Those parody films are hilarious. Did you come up with any of your own while you were on set?

No, no I actually didn't. RJ is better at thinking of those names, but yeah, that was some of the most fond memories of being on set because you're just doing the most absurd things, but for a legitimate movie. I mean, I'm wearing a wig and then there's a plunger coming at my face and this is just the first day.

Something that struck me as peculiar and amusing was your lunch bag, 'cause it says "Korean roadblock" on it and then there's a phonetic spelling of it in Korean… And I'm Korean.

Well it's like his dad educating him on different languages and it's not always in Korean. Sometimes it's in Russian or Arabic or something.

Ah, I see. Why that word?

It all sort of had to do with where Greg is in his life and I think it was like he's sort of hit a road block in his life and he has to overcome something. I think that's where it comes in the movie, but yeah that was just our brilliant prop master, Beau Harrison, who was just writing those. The idea is that his dad wrote them on there for him every day.

Do you have a favorite scene from the movie?

It's hard to choose because I like different scenes for different reasons, but the scene I'm probably the most proud of is a long take that's a very dramatic scene between Greg and Rachel, and it's one take. It goes on for six minutes and it's a real turning point for Greg in the film, and for their relationship… It was kind of one of the quickest scenes we've shot cause we've been living with the material for so long since the very first audition that we just kind of wanted to lay it all out in the first few takes and as an actor, it's so rare that a director trusts you enough to let the scene play out in real time and not cut it all. It just makes you look really good.

You, Olivia Cooke, and RJ Cyler are relative newcomers but you got to work with these great actors like Nick Offerman, Molly Shannon, and Connie Britton.

Oh I know, we're so lucky.

Did they sort of give you any advice on set?

I feel like Connie and Molly just wanna sit you down and know everything about you and just get all this information and give you advice on your life in general. Nick also is such a great role model—so wise and so kind to every single person he meets. Like the first day he got on set, he just went and shook everyone's hand and knew everyone by their first name. He mostly just keeps to himself, but then if you want to talk, he's just the most fascinating, intelligent person. We really felt like a family.

I feel like there are always weird stories about Nick, like with the Parks and Recreation behind the scenes stuff. Do you have any Nick stories?

I mean, well… Nick is a quiet and sensitive person, and not quite what I pictured. It was intimidating at first, but really he's just a guy that keeps to himself. But he's also a lot of fun at times, too. He knows a lot about scotch… I feel like I've learned a lot about scotch from him, and different kinds of meats…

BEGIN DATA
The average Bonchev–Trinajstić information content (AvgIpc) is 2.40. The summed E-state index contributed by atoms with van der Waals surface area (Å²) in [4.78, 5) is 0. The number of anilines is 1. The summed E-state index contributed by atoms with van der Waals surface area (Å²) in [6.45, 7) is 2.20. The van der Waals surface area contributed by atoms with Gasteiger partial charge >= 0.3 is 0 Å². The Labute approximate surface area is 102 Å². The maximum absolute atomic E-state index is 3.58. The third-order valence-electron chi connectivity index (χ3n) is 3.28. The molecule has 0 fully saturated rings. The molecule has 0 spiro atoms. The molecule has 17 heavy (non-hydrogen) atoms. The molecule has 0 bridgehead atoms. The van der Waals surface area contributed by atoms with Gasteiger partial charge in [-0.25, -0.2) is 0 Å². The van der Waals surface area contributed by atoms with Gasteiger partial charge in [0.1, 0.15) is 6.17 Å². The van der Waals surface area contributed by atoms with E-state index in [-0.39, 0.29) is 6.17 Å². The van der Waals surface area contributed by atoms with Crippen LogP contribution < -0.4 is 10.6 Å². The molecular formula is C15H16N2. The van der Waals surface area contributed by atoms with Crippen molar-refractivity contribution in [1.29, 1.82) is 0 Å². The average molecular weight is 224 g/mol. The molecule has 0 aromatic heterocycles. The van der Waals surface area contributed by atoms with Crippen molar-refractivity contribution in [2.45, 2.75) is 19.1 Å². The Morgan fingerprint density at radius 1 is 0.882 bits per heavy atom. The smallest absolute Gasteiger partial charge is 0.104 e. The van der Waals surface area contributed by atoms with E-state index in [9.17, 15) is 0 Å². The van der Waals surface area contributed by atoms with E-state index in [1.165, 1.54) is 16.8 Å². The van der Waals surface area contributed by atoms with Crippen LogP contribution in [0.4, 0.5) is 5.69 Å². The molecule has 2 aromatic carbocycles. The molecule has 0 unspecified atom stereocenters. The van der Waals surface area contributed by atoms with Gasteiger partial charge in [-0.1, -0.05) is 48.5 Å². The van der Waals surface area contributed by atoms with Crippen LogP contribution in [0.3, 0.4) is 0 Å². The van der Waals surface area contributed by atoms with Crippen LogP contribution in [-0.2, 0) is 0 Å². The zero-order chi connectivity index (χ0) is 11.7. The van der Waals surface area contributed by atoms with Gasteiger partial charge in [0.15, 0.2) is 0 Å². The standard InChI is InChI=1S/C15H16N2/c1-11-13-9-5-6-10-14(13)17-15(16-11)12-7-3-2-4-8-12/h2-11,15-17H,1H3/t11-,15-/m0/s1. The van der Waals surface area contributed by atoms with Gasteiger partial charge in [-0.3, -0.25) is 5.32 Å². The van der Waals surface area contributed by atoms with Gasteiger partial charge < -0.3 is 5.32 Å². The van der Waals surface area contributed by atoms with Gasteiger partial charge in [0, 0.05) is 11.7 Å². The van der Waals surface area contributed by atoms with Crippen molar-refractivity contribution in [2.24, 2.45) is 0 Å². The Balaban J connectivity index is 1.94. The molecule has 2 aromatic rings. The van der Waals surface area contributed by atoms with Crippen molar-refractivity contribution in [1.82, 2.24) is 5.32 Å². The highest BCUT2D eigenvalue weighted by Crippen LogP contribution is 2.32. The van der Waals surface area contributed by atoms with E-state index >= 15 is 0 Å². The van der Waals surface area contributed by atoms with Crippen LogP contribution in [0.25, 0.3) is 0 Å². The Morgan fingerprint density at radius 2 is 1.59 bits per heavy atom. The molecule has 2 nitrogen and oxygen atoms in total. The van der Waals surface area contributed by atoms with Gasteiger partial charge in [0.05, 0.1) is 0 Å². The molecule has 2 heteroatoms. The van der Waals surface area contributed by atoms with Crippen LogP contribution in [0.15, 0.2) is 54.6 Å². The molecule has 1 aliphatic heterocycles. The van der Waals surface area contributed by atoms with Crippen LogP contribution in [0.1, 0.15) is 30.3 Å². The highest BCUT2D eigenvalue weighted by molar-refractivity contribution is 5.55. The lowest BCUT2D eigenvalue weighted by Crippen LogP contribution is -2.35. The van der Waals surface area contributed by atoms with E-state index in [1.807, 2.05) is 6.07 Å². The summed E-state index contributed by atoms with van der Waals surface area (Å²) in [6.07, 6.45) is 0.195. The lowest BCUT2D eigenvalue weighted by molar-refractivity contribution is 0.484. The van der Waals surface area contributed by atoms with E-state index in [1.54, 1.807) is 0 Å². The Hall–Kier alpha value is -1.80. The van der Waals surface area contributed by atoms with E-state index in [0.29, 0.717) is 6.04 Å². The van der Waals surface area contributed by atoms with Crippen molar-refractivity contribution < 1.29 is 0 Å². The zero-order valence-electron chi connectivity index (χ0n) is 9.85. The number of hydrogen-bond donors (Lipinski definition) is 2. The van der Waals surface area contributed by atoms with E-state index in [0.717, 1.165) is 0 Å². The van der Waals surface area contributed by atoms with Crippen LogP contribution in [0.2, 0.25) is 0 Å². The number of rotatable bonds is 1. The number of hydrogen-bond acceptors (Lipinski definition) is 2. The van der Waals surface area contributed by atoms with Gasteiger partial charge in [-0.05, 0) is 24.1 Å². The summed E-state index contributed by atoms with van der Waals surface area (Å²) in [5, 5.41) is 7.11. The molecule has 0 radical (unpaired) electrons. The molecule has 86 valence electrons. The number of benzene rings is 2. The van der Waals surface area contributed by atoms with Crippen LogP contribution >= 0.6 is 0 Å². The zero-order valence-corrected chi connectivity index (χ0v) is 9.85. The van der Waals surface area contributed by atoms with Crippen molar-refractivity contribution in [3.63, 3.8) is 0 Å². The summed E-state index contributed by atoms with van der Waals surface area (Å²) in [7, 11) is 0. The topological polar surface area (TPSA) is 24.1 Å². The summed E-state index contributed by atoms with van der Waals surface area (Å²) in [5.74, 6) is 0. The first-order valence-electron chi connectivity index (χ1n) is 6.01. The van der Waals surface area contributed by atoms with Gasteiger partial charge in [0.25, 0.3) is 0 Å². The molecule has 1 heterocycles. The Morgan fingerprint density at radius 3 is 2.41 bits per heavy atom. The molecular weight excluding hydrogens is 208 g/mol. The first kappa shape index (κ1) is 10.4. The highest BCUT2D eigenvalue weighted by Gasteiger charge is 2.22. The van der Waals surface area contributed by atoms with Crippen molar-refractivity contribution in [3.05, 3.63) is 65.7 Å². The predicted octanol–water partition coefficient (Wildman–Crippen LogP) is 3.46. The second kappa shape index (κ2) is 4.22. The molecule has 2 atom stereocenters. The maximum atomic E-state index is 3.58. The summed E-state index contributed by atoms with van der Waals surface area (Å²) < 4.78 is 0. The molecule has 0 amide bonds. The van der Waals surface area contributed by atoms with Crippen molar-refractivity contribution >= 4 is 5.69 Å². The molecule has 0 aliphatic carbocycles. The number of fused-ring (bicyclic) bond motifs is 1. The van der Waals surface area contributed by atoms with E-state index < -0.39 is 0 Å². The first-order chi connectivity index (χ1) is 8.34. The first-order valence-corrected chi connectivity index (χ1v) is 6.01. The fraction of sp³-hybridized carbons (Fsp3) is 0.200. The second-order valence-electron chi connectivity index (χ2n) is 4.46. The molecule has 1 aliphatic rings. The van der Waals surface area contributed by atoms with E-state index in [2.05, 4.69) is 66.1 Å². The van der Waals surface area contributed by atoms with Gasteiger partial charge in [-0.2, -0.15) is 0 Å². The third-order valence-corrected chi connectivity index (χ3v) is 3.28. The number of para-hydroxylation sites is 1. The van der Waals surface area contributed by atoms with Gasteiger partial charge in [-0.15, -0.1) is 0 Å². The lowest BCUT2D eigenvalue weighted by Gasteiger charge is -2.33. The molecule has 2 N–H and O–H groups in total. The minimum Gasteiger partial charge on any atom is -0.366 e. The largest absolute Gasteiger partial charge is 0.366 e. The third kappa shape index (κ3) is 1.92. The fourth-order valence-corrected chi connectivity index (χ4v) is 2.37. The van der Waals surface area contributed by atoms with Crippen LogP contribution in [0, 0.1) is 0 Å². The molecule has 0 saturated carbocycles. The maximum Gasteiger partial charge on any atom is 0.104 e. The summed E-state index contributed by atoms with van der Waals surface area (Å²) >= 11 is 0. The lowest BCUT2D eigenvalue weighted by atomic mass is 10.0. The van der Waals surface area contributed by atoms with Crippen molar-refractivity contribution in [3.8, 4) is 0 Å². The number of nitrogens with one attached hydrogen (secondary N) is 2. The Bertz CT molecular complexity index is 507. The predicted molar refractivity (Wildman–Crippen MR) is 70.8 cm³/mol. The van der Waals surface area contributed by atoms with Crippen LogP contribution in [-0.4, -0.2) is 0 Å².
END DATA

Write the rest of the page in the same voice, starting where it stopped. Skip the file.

He seems like he would know a lot about scotch and meats. Like Ron Swanson.

I mean but he's not Ron, that's the thing. He even described it, he's like, "People think I'm like my character on Parks and Rec, but in reality I'm much fruitier."

Fruitier!

Yeah, that's how he described himself, so…

And what are you like? What do you like to do?

I lay low. I don't do a whole lot, I'm kind of a homebody; I watch a lot of movies, or read or… I go camping quite a bit. My favorite thing about living in Los Angeles is how easy it is to get out of Los Angeles, so I try to get out of the city as much as possible and just go be in nature. It's the best way to clear your head after a project. Other than that I really just like traveling for work and stuff—that's where my life is at right now.

Where's your favorite place to travel to?

I like coming to New York. I don't know that I could live here, but when I'm here I really love it. And then I really enjoyed shooting in Pittsburgh. It gets a bad rap, but we had the best time there, so don't talk shit about Pittsburgh.

Don't call it "Shitsburgh." Sienna Miller got into a ton of trouble for that.

I heard about that!

You're here for Pittsburgh.

Yeah, yeah, I stand by Pittsburgh. I don't care about Philly. I don't have anything bad to say about it, but I don't care.

Right, well, we'll tread lightly on that subject. This could be a PR disaster.

Yeah, yeah. I just know there's a big rivalry.

You grew up in Dallas, though. Do you miss it? Do you go back?

I miss parts of it… just like the space, you can really spread out your arms there. The food is better there than it is in L.A…

A lot of people might disagree…

Well those people are stupid.